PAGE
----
The Ruling:  In the opinion, the Supreme Court made certain findings about what will yield a valid and enforceable premarital agreement, including the following:

“Mississippi law concerning prenuptial agreements is not well settled.  However, it is well settled that prenuptial agreements are enforceable like any other contract. (citations omitted). Prenuptial agreements also have the heightened requirement of being fair in the execution. “Fair in the execution” means that the agreement must be entered into voluntarily, and each party must disclose his or her financial assets. Mabus v. Mabus, 890 So.2d at 818-19.”

“Tanya also had the advice of independent counsel that the agreement was one-sided, and she chose to proceed. Independent counsel is not necessarily required in order for a prenuptial agreement to be procedurally conscionable. Mabus, 890 So.2d at 821. However, whether parties had a reasonable opportunity to consult with independent counsel if they so desired is an important consideration in evaluating the overall procedural conscionability of the contract. Although the agreement was signed in close proximity to the wedding, the informal nature and scope of the wedding, combined with the presence of independent counsel and the attachment of the financial disclosures, does not indicate a level of coercion or surprise that would make Tanya’s entry into the agreement involuntary. Accordingly, we hold that the chancellor did not err in finding the prenuptial agreement to be procedurally conscionable.”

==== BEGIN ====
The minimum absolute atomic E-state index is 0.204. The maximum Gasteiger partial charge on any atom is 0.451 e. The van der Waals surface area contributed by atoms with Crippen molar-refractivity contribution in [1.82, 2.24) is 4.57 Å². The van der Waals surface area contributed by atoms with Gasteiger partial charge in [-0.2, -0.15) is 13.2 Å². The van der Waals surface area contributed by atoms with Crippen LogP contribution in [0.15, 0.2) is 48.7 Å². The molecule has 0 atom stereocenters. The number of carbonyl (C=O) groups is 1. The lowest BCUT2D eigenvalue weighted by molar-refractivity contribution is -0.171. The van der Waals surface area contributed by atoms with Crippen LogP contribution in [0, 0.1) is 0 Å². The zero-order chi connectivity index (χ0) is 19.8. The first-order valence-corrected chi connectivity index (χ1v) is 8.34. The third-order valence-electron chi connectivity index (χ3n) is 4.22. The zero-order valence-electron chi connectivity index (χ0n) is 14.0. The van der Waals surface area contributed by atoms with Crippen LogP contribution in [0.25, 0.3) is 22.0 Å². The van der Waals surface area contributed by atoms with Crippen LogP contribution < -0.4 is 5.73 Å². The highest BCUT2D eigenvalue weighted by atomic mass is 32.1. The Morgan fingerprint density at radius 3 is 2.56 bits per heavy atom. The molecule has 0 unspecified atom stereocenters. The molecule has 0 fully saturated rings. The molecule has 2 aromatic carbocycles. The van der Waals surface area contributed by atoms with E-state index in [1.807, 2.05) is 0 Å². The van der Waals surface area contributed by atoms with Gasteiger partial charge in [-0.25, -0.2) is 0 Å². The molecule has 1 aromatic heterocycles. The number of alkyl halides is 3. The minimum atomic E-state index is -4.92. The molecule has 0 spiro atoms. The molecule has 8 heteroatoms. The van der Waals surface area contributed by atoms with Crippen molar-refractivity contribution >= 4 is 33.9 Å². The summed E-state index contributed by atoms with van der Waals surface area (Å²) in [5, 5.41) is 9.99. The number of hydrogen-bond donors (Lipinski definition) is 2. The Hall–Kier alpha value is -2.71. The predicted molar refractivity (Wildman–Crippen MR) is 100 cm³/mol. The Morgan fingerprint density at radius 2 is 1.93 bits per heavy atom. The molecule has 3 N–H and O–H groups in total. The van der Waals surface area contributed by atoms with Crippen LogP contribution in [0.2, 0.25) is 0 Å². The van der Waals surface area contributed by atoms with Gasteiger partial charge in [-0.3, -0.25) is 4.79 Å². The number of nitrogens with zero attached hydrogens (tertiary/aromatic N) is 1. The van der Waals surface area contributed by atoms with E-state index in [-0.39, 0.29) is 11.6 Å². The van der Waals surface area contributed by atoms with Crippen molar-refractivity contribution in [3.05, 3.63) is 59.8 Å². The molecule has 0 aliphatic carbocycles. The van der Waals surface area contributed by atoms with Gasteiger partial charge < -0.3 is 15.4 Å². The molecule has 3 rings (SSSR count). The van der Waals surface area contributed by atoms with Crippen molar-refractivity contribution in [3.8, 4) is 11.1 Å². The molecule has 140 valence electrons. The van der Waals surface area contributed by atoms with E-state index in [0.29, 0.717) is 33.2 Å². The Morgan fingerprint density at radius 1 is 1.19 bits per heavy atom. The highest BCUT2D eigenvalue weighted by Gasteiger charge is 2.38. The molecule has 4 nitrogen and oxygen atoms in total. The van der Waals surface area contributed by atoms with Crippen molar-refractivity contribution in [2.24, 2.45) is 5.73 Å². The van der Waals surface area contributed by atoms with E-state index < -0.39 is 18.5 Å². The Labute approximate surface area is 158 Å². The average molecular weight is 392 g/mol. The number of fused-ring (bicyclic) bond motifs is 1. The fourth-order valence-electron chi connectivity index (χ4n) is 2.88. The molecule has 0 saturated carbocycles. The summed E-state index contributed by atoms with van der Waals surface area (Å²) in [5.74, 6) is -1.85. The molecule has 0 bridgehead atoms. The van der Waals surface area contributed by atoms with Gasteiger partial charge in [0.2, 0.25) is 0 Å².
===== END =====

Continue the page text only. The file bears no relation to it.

“Confusion has arisen in Mississippi as to whether courts should consider the substantive unconscionability of prenuptial agreements. The chancellor in the instant case stated in his Final Decree of Divorce that “some states look at both substantive and procedural unconscionability, Mississippi courts do not.” The lack of clarity in the law has arisen perhaps because of the Mabus Court’s use of the phrase “fundamental fairness” instead of “substantive unconscionability.” The Mabus Court wrote as follows: The claim that the estates of the parties are so disparate that it questions fundamental fairness is of no consequence. An antenuptial agreement is as enforceable as any other contract in Mississippi. Of course, there must be fairness in the execution and full disclosure in an antenuptial agreement in Mississippi.”